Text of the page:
Sri Lanka - An Introduction
The official name of this small tropical island off the southern tip of India is Democratic Socialist Republic of Sri Lanka. In 1972, the national constitution discarded the name Ceylon and adopted the name Sri Lanka. In Sinhala, the language of the majority, Sri means "blessed" and Lanka is the name of the island.
The island is divided ecologically into dry zone (north to southeast) and wet zone (south, west, central regions). The dry lowlands of the eastern coast provide for fishing and rice cultivation (Muslims, Tamil, Sinhalas [buddhists], composing population) ; the central highlands are famous for tea plantations; southwestern part gem mines ; southern coastal lowlands coconut, rubber, cinnamon estates, an active fishing industry and exotic beaches.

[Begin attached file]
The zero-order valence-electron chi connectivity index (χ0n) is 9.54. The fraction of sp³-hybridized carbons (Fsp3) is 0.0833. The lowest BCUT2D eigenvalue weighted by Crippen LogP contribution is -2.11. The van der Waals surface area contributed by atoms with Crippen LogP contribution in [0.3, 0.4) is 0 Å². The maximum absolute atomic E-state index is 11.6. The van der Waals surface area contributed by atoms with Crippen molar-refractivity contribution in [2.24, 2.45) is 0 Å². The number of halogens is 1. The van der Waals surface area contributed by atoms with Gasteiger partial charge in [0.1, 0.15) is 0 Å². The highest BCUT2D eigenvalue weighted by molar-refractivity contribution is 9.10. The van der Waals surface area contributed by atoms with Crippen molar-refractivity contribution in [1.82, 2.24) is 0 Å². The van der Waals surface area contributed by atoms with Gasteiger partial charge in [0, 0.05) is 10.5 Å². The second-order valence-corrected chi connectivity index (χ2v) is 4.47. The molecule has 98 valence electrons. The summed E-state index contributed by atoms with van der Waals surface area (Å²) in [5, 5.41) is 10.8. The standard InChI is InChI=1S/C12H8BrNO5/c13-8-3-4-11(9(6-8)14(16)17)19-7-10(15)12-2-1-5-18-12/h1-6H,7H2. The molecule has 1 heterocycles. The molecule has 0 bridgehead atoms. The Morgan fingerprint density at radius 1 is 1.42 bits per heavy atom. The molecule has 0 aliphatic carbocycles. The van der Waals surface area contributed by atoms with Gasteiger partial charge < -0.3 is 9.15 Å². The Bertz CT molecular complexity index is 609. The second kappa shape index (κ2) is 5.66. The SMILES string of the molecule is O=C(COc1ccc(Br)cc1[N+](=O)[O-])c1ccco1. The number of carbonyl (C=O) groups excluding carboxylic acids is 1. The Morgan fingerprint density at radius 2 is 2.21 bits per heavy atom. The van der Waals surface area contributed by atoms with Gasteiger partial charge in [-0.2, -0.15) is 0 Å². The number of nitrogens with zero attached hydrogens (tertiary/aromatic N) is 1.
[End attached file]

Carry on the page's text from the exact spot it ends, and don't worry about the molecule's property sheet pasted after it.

A staple meal in Sri Lanka consists of a large serving of rice with up to several side dishes including vegetables, egg, meat, or fish stewed together with peppers , spices, and often coconut milk. Side dishes consist of pickles , chutneys, and 'sambols'. Most famous is coconut sambol - ground coconut mixed with chilis, dried maldive (cured tuna), and lime. This ground paste not only gives zest to a meal but is believed to increase ones appetite. Rice and curry are often eaten at lunch, but also served as an evening meal. Although Sri Lankan food is similar to South Indian cuisine (Kerala) in its use of chili, cardamom, coriander and other spices - it has a distinctive taste and uses local ingredients like the dried maldive to make the food its own. Sri Lankan food is known to be among the worlds hottest cuisine in its usage of chilis.